The speakers discussed the various roles of private equity in a modern economy, the impact of private equity on job creation, and the hot-button issues relating to private equity that have recently attracted significant public attention, including its tax treatment and potential contribution to systemic risk.
Some noteworthy takeaways:
• The panelists explained that PE firms today do far more than engaging in highly leveraged buyouts and taking public companies private. There are a variety of operating structures and investment approaches, including into infrastructure, real estate, and equity funds. Private equity typically attracts long-term investors with five- to ten-year investment horizons. Usually, PE investors include private and public pension funds as well as university endowments. One panelist noted that the majority of PE firms are small in size and invest in family-owned businesses seeking capital or operational expertise.
• The question was raised whether PE should be viewed as an asset-class or an industry, based on its various investment and operational approaches. One panelist noted that PE is defined differently by the multiple stakeholders with which it engages: institutional investors view PE as an asset-class capable of providing investment diversification, while commercial entities may view PE as an industry that can provide needed capital or operational expertise. Another panelist observed that PE can also be defined as a model of governance, which efficiently aligns the interests of investors, board members, and management.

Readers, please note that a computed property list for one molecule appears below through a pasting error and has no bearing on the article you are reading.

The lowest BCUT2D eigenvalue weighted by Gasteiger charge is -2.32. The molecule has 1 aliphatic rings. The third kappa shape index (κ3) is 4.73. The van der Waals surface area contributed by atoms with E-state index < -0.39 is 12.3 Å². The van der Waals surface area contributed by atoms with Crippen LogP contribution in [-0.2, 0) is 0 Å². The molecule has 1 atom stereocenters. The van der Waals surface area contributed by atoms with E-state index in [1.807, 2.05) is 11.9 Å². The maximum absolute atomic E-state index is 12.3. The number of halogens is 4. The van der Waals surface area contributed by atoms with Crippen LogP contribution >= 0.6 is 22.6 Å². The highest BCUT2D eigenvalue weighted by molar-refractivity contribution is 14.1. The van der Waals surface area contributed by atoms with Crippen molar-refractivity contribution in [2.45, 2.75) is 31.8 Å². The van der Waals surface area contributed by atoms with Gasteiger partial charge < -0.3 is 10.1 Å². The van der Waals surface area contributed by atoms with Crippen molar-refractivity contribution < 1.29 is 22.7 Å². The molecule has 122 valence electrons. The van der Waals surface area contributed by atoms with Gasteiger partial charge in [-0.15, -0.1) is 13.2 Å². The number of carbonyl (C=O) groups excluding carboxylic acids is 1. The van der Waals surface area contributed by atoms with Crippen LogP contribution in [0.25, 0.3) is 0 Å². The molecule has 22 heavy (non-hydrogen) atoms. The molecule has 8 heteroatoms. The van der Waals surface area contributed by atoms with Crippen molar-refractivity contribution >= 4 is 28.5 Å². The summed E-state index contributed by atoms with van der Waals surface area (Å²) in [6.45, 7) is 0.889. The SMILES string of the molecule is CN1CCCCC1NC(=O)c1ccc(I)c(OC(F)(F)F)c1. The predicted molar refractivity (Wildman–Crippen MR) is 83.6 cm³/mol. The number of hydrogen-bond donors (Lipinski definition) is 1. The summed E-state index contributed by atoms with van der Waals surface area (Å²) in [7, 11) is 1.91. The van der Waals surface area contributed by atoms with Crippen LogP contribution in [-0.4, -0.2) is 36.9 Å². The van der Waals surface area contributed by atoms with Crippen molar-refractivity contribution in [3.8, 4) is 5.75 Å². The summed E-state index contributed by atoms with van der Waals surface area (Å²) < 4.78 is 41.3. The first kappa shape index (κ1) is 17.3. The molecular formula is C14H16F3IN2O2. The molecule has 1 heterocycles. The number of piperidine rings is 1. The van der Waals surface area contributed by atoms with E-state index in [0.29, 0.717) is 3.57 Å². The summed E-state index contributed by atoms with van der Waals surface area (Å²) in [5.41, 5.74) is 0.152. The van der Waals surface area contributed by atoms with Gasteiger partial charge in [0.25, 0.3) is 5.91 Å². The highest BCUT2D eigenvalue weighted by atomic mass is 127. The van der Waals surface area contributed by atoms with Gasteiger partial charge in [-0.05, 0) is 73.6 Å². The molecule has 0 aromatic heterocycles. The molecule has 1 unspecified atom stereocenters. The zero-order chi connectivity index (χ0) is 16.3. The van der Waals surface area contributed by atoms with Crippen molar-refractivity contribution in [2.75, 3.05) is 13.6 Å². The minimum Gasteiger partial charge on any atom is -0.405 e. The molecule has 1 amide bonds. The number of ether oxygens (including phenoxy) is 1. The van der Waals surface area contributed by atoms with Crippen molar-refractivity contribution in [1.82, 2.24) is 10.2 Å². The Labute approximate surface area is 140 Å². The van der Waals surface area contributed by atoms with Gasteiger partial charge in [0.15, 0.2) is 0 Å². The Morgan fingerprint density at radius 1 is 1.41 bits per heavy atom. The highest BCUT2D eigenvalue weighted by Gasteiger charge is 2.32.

• While institutional investors appear to have an increasing appetite for PE, particularly given low returns on fixed income investments, the available evidence indicates only the top quartile of PE firms are able to generate consistent "PE-like" returns. It was also noted that because many PE firms in the United States are relatively small and comprise friend and family investors, it can be difficult to generate robust data on PE performance. The Private Capital Research Institute is developing a comprehensive database on PE performance metrics to better quantify PE results and related market impact.
• The panelists were largely in agreement that PE ultimately has a "net zero" effect on job creation. In contrast to PE transactions of prior decades, when buyout firms targeted bloated and inefficient conglomerates in order to slash costs, most of today's PE firms are instead focused on extracting value through improving operations and corporate governance. One panelist noted that job effects are better understood as symptoms of efficiency gains brought about by operational improvements, while another observed that PE firms typically engage in Schumpeterian creative destruction, whereby workers at inefficient companies are initially shed, but ultimately new workers are hired when the leaner entity seeks to expand its profitable operations.
• On the topic of carried interest and taxation of PE profits, one panelist noted that differential treatment for carried interest was similar to that for real estate transactions (e.g., the return on "sweat equity" in improving a home is accorded capital gains treatment when a house is sold), while another observed that, in contrast, contingent, success, or transaction-based compensation earned by other professionals, such as athletes and investment bankers, is treated as ordinary income. The point was also made that another risk PE firms face is that poor investment returns will trigger clawback provisions that require the PE firm to return certain funds to investors at the direct expense of the PE firm.
• As for the potential of PE firms to contribute to systemic market risk, it was noted that despite the high-profile of private equity, even the largest PE firms are much smaller than many other traditional financial institutions, and thus are unlikely to pose systemic risks.